The French vessels had been sent to relieve New France after the fall of Quebec. Supplies were extraordinarily important because France ran their colonies such that the colonies were wholly dependent on products and manufacturing of the motherland. The loss at this battle (all of the French vessels) and the consequent inability to supply the troops, marked the end of any serious attempt by France to keep hold of their colonies in North America, and it severely curtailed any hopes for a lengthy resistance to the British by the French forces that remained. The battle was the last major engagement of the Mi’kmaq and Acadian militias before the Burying of the Hatchet Ceremony between the Mi’kmaq and the British.

“In the summer of 1943, recoiling from defeat at Stalingrad, Hitler conducted a limited objective offensive to eliminate...
07/05/2020

“In the summer of 1943, recoiling from defeat at Stalingrad, Hitler conducted a limited objective offensive to eliminate the Soviet Kursk salient. Operating a classic pincer attack of the kind that succeeded during the 1942 Kharkov campaign he hoped that the resulting heavy losses inflicted on the Red Army would give the Wehrmacht time to recover its strength. However, the Soviet anticipation of the attack led to extensive losses on both sides as Soviet anti-tank mines and fierce fighting pushed the Germans back, liberating the German-held Orel in the process.

On the opening day of the Zitadelle offensive, the Germans made the mistake of using both battalions of Ferdinand tank destroyers to spearhead breakthrough attacks, even though the vehicle was totally unsuited for this role. Here a platoon of Ferdinands from Major Heinrich Steinwachs' Schwere Panzerjäger-Abteilung 653 are used in support of 292.infanterie-division's attack near Veselyi Berezhoi. “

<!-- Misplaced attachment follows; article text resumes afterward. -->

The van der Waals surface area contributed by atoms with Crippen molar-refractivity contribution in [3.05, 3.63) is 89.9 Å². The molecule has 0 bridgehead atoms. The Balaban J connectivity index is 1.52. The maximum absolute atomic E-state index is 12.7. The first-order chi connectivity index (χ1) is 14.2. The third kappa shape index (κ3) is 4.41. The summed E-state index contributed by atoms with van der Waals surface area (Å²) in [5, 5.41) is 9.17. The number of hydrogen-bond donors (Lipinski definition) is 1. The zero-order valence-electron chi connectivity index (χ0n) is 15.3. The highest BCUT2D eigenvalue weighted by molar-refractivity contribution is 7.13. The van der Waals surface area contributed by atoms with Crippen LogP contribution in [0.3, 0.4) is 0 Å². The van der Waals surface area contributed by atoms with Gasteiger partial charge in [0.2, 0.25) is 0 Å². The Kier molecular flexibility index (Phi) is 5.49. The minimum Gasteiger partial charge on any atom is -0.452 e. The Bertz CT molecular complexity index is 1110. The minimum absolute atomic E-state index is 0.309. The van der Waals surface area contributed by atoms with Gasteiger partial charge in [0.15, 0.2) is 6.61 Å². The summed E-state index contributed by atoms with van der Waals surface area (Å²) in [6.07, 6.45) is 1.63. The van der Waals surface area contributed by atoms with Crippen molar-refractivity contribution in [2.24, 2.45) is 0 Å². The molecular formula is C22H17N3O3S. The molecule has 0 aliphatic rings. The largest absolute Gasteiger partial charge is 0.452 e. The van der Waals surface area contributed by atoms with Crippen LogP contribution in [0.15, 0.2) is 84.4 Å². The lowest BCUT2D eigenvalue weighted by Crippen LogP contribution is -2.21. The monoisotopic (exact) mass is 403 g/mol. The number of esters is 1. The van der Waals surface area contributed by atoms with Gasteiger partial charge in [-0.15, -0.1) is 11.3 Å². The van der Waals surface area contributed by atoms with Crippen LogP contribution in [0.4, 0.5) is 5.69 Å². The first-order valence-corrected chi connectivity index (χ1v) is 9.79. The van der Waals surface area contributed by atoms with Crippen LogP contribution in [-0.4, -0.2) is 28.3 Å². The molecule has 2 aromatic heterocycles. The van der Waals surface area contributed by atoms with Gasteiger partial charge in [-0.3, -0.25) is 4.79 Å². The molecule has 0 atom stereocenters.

Artwork by Steve Noon from CAM 272: Kursk 1943 by Robert Forczyk. Get your copy from the website now: https://bit.ly/2YUEUIV

In the summer of 1943, recoiling from defeat at Stalingrad, Hitler conducted a limited objective offensive to eliminate the Soviet Kursk salient. Operating a classic pincer attack of the kind that succeeded during the 1942 Kharkov campaign he hoped that the resulting heavy losses inflicted on the Red Army would give the Wehrmacht time to recover its strength. However, the Soviet anticipation of the attack led to extensive losses on both sides as Soviet anti-tank mines and fierce fighting pushed the Germans back, liberating the German-held Orel in the process.

On the opening day of the Zitadelle offensive, the Germans made the mistake of using both battalions of Ferdinand tank destroyers to spearhead breakthrough attacks, even though the vehicle was totally unsuited for this role. Here a platoon of Ferdinands from Major Heinrich Steinwachs' Schwere Panzerjäger-Abteilung 653 are used in support of 292.infanterie-division's attack near Veselyi Berezhoi.

Artwork by Steve Noon from CAM 272: Kursk 1943 by Robert Forczyk. Get your copy from the website now: https://bit.ly/2YUEUIV

This Day in History: Day 2 of the Battle of GettysburgUnion Col. Joshua Chamberlain and the 20th Maine were ordered to d...
07/03/2020

This Day in History: Day 2 of the Battle of Gettysburg
Union Col. Joshua Chamberlain and the 20th Maine were ordered to defend the left flank of the Federal line. Glory awaited them.

"Rush to the Summit" by Mort Künstler
Learn more: https://bit.ly/3is31X9